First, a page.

It’s a career he’s loved. He says it’s so competitive now, “I encourage potential applicants to try to get on with multiple fire departments.” He elaborates, “We get lots of guys from California and other states and they take tests all over the country. It’s an exciting career, and lots of military guys, veterans getting back from their tours, are often interested in becoming firefighters. We’ve had WWII vets, then Korean, Vietnam and now Afghanistan and Iran war veterans because they are used to that excitement level.”
After the 2008 economic crash, Rett said, there was a new influx of firefighters: “Guys that were coming from high paying jobs, well educated – pretty sharp people--were applying to be Firefighters.”
Calls for action in the station come from an electronic woman’s voice that Rett says “was fun to listen to for about the first 24 hours I worked there,” and now drives him nuts. The house also has a bell system: if there’s one ring the ambulance responds; two rings alert the engine and three rings are for the truck. If one, then two, then three rings are heard, everyone heads out.
He also wishes Dallas drivers would follow the rule about hearing fire sirens: pull over to the right and stop, and let the emergency vehicles have the right of way. Ambulances, fire engines and ladder trucks need a clear path to the emergency, which can be difficult in city traffic.
As for Chicago Fire, the popular TV show, Rett has never seen it. He says few fire-fighting movies are realistic and the closest was the show “Rescue Me,’ about the trauma firefighters went through after 9/11.
Rett hopes this year’s Second Annual “Firefest 2016” is twice as big as last year’s inaugural event. The museum’s board looks forward to a fun, family-friendly event that can help raise funds toward the goal of a $5.6 million to fully refurbish the museum for years to come. The ultimate goal of the museum is to teach fire safety to all: children, teens, adults.
Rett says he knows Dallas has generous people living in the city and he’d love to find “a guy who was really big into being a fireman when he was a little kid – like the late Arthur Fielder of the Boston Pops, who was a famous fire buff—who could write a big check to cover a lot of the Museum’s renovations.”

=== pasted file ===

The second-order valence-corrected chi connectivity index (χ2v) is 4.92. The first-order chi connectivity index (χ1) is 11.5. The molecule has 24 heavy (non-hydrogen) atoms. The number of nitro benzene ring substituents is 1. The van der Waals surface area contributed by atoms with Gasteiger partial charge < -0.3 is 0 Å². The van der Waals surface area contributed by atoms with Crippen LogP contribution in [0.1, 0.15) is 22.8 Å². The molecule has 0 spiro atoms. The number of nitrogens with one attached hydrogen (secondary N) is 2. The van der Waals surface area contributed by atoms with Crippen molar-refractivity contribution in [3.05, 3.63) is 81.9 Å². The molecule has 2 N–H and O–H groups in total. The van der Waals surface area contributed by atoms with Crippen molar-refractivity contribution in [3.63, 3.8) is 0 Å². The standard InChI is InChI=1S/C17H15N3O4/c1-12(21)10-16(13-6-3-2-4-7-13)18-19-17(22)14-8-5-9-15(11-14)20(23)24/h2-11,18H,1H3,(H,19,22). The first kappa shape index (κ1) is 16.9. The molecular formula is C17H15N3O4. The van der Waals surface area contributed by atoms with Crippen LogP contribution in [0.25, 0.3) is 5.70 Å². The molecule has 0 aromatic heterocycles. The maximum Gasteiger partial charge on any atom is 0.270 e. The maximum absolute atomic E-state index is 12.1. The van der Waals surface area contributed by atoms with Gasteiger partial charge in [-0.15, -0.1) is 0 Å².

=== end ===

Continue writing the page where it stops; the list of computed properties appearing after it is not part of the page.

Rett could even let that donor climb onto a real fire truck. But there will be no sliding down the pole. That’s been relegated to the history books, along with the horse-drawn fire engines.
Firefest information will be available this weekend at the Deep Ellum Art Festival: look for the fire truck to get the event flyer!
Firefest 2016 is June 4, 2016, 11:00 a.m. to 5:00 p.m. in downtown Dallas, on Exposition Boulevard near Fair Park. The Children’s “Bucket Brigade” races begin at 11:00 a.m. It is free.
Music will be ongoing and the Fireman’s pipe and drum corps will play at noon to kick off the Cart Races.
Teams of five adults for the Cart Races can register for $20 per person or $100 per team.
T-shirts and Fire Museum souvenirs will be available for sale at the Museum. Food Trucks will be available.
The party continues at Pizza Lounge in the evening for food and beer and more socializing.
If you would like to learn more about the capital campaign to expand educational outreach and renovate the Museum, please call 214-821-1500. Volunteers for Firefest can also call. Check the event’s Facebook page.
See more at: http://www.dallasfiremuseum.com/capital-campaign-2/a-modern-museum/#sthash.F0E1Wtsv.dpuf
Rett Blankenship is the current Firefighter Museum President--Captain, Station 11
See more at: http://dallasfiremuseum.com/board-members/#sthash.UBq6L467.dpuf
Or contact any Firefest Committee member at the Dallas Fire Museum downtown: Jerry “Zip” Crawford, Tom Wattenbarger, Station 11 Captain Rett Blankenship, Mike Otto.